BOOKS ARE OUR BEST COMPANIONS

I want to read what I have collected. I want to read them before my ‘memory theatre’s curtain’ drops. In books, I find my ideas, convictions, identity, and language. As someone said, “Tell me what you read, and I’ll tell you who you are.” I am told, “If you have the appetite of unnecessary accumulation, reduce it.” I hope only books will tell me if it is unnecessary accumulation or otherwise. I am aware that some people have the obsession to possess or hoard books. We collect books, but don’t read them. We collect books to decorate bookshelves. Some say bibliomania is a disease. Bibliophilia, on the other hand, is love for books. Lending a good book is almost like losing a book. Some bibliophiles go even to the extent of stealing books. “People who are scrupulously honest in all their other dealings don’t think that failure to return a book to its owner is theft in the usual sense of the term,” writes Theodore  Dalrymple.  If one appropriates a book of someone who merely keeps it, but doesn’t do justice to it, it is misappropriation. One doesn’t deserve to keep a book if he doesn’t know how to use it wisely or keep it securely. Soon I will start reading Tagore in Bengali.  I will read it slowly.  I am beginning to understand that slow reading makes a lot of sense. John Miedema writes, “If you want the deep experience of a book, if you want to internalize it, to mix an author’s ideas with your own and make it a more personal experience, you have to read it slowly.”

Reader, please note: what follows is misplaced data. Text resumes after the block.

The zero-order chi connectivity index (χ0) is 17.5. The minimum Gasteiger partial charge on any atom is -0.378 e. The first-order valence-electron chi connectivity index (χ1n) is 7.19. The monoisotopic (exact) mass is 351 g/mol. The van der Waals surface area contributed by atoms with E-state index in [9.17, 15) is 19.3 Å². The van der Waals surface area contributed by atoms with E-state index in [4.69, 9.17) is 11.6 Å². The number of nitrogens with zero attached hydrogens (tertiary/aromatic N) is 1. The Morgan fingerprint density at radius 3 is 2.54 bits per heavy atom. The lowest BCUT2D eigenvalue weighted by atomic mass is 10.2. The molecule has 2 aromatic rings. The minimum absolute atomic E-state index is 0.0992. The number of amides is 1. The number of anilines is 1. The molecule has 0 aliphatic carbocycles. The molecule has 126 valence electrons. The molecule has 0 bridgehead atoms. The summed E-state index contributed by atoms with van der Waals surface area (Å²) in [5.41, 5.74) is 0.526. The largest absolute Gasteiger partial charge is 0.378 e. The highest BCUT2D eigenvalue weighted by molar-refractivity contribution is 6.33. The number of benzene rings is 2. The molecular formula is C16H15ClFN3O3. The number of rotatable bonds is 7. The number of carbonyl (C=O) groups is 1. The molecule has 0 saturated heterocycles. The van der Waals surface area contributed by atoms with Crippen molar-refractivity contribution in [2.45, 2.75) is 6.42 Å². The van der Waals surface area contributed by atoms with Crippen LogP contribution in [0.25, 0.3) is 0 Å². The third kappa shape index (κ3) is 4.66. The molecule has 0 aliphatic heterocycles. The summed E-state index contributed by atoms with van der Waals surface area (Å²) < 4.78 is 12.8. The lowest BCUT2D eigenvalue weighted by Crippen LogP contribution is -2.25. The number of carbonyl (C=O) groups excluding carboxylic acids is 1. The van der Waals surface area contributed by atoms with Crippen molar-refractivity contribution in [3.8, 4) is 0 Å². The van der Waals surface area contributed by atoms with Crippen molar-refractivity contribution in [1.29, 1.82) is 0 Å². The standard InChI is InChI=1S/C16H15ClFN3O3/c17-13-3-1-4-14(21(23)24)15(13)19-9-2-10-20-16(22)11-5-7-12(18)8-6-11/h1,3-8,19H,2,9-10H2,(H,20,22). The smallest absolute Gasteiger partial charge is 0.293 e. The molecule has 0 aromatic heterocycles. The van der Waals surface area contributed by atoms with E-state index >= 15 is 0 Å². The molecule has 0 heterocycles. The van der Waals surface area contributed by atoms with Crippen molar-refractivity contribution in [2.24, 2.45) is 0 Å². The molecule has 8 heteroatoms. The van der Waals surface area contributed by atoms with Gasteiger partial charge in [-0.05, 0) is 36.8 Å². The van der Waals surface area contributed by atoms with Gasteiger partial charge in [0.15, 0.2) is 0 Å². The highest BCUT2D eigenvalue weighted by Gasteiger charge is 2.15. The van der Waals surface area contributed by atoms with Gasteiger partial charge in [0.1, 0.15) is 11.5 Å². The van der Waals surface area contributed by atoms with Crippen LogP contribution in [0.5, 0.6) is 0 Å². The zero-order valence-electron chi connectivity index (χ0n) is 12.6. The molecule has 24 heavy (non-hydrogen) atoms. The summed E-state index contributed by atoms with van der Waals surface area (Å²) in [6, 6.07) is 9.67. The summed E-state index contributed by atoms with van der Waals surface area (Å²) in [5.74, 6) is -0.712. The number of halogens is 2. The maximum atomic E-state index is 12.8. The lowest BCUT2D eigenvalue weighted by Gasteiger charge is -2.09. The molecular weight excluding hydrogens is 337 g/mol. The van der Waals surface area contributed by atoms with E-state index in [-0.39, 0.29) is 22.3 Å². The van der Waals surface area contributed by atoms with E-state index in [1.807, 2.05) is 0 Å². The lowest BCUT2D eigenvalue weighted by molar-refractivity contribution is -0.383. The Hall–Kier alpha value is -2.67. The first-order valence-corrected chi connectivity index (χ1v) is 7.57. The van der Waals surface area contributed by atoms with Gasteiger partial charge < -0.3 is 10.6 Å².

Life has sped up. Speed reflects modernity and modernisation.  It offers exhilaration as well as stress. It creates as well as closes the gaps. It rejuvenates as well as kills. It gives pleasure as well as pain. In nanoseconds, we want to know everything.  Does speed increase or decrease our efficiency? Does speed add or curtails our time for leisure? Does speed liberate or enslave? Is speed bringing people closer or creating deep divisions? Can’t imaginative ideas emerge in moments of idleness? Slow speed is a nuisance, cognitively speaking, but that is what is also needed for our cognitive health.  Are we losing our ability to endure the long shot, the slow dissolves, and the sustained monologue?  Everything can’t be done quickly.  Acceleration is not sustainable in all situations. We read more, but reflect less. We are writing more. Perhaps, we are making lesser errors. Perhaps, we are writing less thoughtfully.

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